Flowers for Algernon is brilliantly written novel by Daniel Keyes. The story first come up as a short story published in a magazine and won the Hugo Award for best short story. Eventually the author expanded it into a full-length novel. It also hits the film, television, stage play & radio drama.
Quite often I get frustrated reading books written as if they’re actually someone’s diary, but with this book it worked out perfectly. The author weaves a perfect story, through the eyes of the main character Charlie Gordon. Charlie Gordon is a mentally challenged person but extremely motivated student. When an opportunity arise to undergo an experimental surgery as part of a neuro-psychological study to artificially increase intelligence, he happily signs on. He can’t wait to become smart. After that surgery, his intelligence quotient increased so fast, and about 8 months later he became a genius with an IQ of 180. When the most successful animal test subject, a little white mouse named Algernon, suddenly begins to experience severe adverse affects to the experimentation, Charlie is forced to accept the fact that his new-found brilliance might not be permanent, while fighting through an emotional immaturity that doesn’t go away as his I.Q. rises.
The structure of the novel was the most compelling tool of making Charlie sympathetic. The way it was written in a diary-like “progress reports” made the transformation of Charlie’s character especially powerful. It really helped me to get into his feelings and what was really going on with him in his world. The intentional use of poor grammar, lack of punctuation and atrocious spelling in the beginning is brilliant. It makes me able to see the progress that Charlie makes.
The writing style was fluid and engaging. The way the author describes the story makes me feel like I was actually there. I found myself believing that this was a real person and a real experiment. Charlie’s development is fascinating, depressing and real all at the same time. I feel emotionally attached in this book. I found myself hurting when he was hurt, being embarrassed when he was embarrassed, and feeling frustrated when he did. It’s ironic how he has learned so much but still couldn’t understand. I find myself entirely sympathetic to Charlie and wanting desperately for him to be able to find his balance. It’s easy to get surprisingly attached to Charlie and suffer with him while he suffers and grieves. I don’t think this novel could have been written better. It was perfect to me with its sadness and loss. It is sad and uplifting at the same time.
This is a wonderful book and it will definitely keep readers thinking back to it long after they finished the story.
Here are some of the ideas that are presents in the story:
- Men playing God through science.
Should we alter aspects of other humans if we have the scientific capacity to do so? Like Frankenstein, this story tells us that trying to play God will even make things worse. Sometimes we have to accept what God gave to us. We should learn how to really appreciate what we have in life.
- Mistreatment of the mentally challenged persons and Labeling People
The story is a sharp rebuke of the way that the mentally challenged are treated in our society. How harshly the world judges everyone. In the book, Professor Nemur constantly looked at Charlie as a problem to be fixed. Someone who couldn’t participate in society. Someone who was so handicapped that his quality of life meant so little. He didn’t look at Charlie as another human being. That Charlie too was living and breathing and had thoughts and feelings no matter how basic it is. We should be reminded that every human being is important no matter what their limitations are. The point of Flowers for Algernon isn’t the technology that lets Charlie become more intelligent but rather how people react to him, both before and afterwards of his operations.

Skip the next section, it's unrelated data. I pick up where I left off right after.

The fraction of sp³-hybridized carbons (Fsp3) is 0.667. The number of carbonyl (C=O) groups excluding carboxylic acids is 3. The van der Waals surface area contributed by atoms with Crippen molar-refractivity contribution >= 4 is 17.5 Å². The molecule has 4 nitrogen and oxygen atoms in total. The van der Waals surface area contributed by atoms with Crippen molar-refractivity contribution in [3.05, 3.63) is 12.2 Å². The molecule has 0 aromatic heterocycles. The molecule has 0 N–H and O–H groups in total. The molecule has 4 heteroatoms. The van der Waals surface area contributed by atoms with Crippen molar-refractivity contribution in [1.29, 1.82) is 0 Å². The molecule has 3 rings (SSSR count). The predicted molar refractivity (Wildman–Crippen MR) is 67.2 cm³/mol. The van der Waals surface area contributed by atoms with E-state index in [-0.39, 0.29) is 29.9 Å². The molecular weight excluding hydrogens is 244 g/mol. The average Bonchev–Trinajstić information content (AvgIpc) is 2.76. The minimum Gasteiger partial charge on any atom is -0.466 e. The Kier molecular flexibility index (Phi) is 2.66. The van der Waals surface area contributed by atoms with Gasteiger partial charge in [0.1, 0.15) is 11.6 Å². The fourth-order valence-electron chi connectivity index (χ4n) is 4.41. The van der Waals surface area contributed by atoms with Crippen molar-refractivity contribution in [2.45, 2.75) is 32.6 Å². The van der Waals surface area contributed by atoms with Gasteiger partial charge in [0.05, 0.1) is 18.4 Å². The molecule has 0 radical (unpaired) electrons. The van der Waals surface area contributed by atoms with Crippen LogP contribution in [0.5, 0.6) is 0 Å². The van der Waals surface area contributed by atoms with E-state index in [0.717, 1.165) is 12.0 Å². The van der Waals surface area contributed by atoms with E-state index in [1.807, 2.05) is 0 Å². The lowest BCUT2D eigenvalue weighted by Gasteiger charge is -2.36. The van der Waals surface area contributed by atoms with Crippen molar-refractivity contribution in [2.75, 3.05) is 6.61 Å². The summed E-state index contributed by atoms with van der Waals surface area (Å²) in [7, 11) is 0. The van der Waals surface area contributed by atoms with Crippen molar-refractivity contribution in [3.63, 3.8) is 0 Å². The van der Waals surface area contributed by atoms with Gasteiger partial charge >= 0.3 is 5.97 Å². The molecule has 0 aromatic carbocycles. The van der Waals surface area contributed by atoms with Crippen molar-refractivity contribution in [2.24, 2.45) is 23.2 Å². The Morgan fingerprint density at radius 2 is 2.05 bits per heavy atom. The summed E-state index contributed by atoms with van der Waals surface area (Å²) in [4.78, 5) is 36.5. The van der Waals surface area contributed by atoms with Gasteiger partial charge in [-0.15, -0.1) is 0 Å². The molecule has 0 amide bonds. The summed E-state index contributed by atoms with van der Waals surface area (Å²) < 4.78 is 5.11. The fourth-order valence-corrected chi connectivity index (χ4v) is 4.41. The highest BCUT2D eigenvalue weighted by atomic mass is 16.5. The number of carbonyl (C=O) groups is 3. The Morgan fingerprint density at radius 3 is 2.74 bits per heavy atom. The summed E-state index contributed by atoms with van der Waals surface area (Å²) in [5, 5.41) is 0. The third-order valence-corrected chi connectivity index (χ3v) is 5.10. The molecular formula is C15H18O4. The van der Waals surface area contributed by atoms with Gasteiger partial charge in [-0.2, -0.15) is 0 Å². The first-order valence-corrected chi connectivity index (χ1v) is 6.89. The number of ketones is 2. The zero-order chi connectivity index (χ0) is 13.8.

- Is it better to know everything or remain naive and happy?
The book presents both sides of the argument beautifully, it really makes one think about what things in life are the most important? I could relate with Charlie in many ways. I always feel the need to be smart. During my school years I always want to show how good I am in class. I understand how the little child in us always needs to get our parents’ approval. Look at me! I am smart! I am somebody! But I come to understand that intelligence is not everything.
Flowers For Algernon is one rare book. A kind of book that proves that it doesn’t need a very complicated architecture to achieve a high level of sensitivity. It is wonderful, enlightening, thought-provoking, heart-breaking, powerful and moving. I just cannot rate this book highly enough. Flowers For Algernon is insanely well written. The book is one of the deepest works of fiction I’ve ever read. This will go down as one of my favorites. I would highly recommend this book.
“.. Miss Kinnian says dont worry spelling is not suppose to make sence.”
“The more intelligent you become the more problems you’ll have.”
“Now I understand one of the important reasons for going to college and getting an education is to learn that the things you’ve believed in all your life aren’t true, and that nothing is what it appears to be.”
“I’m like a man who’s been half-asleep all his life, trying to find out what he was like before he woke up.”
“But I’ve learned that intelligence alone doesn’t mean a damned thing.'”
“They had pretended to be geniuses. But they were just ordinary men working blindly, pretending to be able to bring light into the darkness. Why is it that everyone lies? No one I know is what he appears to be.”
“I passed your floor on the way up, and now I’m passing it on the way down, and I don’t think I’ll be taking this elevator again.”
“Why am I always looking at life through a window?”